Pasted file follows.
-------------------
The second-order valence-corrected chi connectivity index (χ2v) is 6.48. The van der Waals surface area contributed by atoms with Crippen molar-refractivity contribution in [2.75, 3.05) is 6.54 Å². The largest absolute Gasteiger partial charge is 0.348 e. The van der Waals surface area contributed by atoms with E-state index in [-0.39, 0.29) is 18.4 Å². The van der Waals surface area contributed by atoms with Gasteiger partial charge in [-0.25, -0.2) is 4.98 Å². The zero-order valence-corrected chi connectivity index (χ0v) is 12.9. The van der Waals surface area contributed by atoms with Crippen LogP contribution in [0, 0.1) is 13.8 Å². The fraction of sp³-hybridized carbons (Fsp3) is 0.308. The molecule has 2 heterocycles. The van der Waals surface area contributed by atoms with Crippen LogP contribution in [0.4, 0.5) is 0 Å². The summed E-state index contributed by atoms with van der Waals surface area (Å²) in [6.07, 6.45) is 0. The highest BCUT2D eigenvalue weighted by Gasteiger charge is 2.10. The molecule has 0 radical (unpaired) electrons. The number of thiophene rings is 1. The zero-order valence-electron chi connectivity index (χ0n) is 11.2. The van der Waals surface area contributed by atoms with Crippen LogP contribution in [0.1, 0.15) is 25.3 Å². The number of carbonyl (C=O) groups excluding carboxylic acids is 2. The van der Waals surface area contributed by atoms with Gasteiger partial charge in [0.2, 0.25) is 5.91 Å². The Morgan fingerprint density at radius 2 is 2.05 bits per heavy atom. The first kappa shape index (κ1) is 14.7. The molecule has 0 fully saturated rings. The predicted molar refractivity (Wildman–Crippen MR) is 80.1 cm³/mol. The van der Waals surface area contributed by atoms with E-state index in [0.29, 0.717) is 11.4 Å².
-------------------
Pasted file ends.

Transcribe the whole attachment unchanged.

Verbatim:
The second-order valence-corrected chi connectivity index (χ2v) is 6.48. The van der Waals surface area contributed by atoms with Crippen molar-refractivity contribution in [2.75, 3.05) is 6.54 Å². The largest absolute Gasteiger partial charge is 0.348 e. The van der Waals surface area contributed by atoms with E-state index in [-0.39, 0.29) is 18.4 Å². The van der Waals surface area contributed by atoms with Gasteiger partial charge in [-0.25, -0.2) is 4.98 Å². The zero-order valence-corrected chi connectivity index (χ0v) is 12.9. The van der Waals surface area contributed by atoms with Crippen LogP contribution in [0, 0.1) is 13.8 Å². The fraction of sp³-hybridized carbons (Fsp3) is 0.308. The molecule has 2 heterocycles. The van der Waals surface area contributed by atoms with Crippen LogP contribution in [0.4, 0.5) is 0 Å². The summed E-state index contributed by atoms with van der Waals surface area (Å²) in [6.07, 6.45) is 0. The highest BCUT2D eigenvalue weighted by Gasteiger charge is 2.10. The molecule has 0 radical (unpaired) electrons. The number of thiophene rings is 1. The zero-order valence-electron chi connectivity index (χ0n) is 11.2. The van der Waals surface area contributed by atoms with Crippen LogP contribution in [0.1, 0.15) is 25.3 Å². The number of carbonyl (C=O) groups excluding carboxylic acids is 2. The van der Waals surface area contributed by atoms with Gasteiger partial charge in [0.2, 0.25) is 5.91 Å². The Morgan fingerprint density at radius 2 is 2.05 bits per heavy atom. The first kappa shape index (κ1) is 14.7. The molecule has 0 fully saturated rings. The predicted molar refractivity (Wildman–Crippen MR) is 80.1 cm³/mol. The van der Waals surface area contributed by atoms with E-state index in [0.29, 0.717) is 11.4 Å².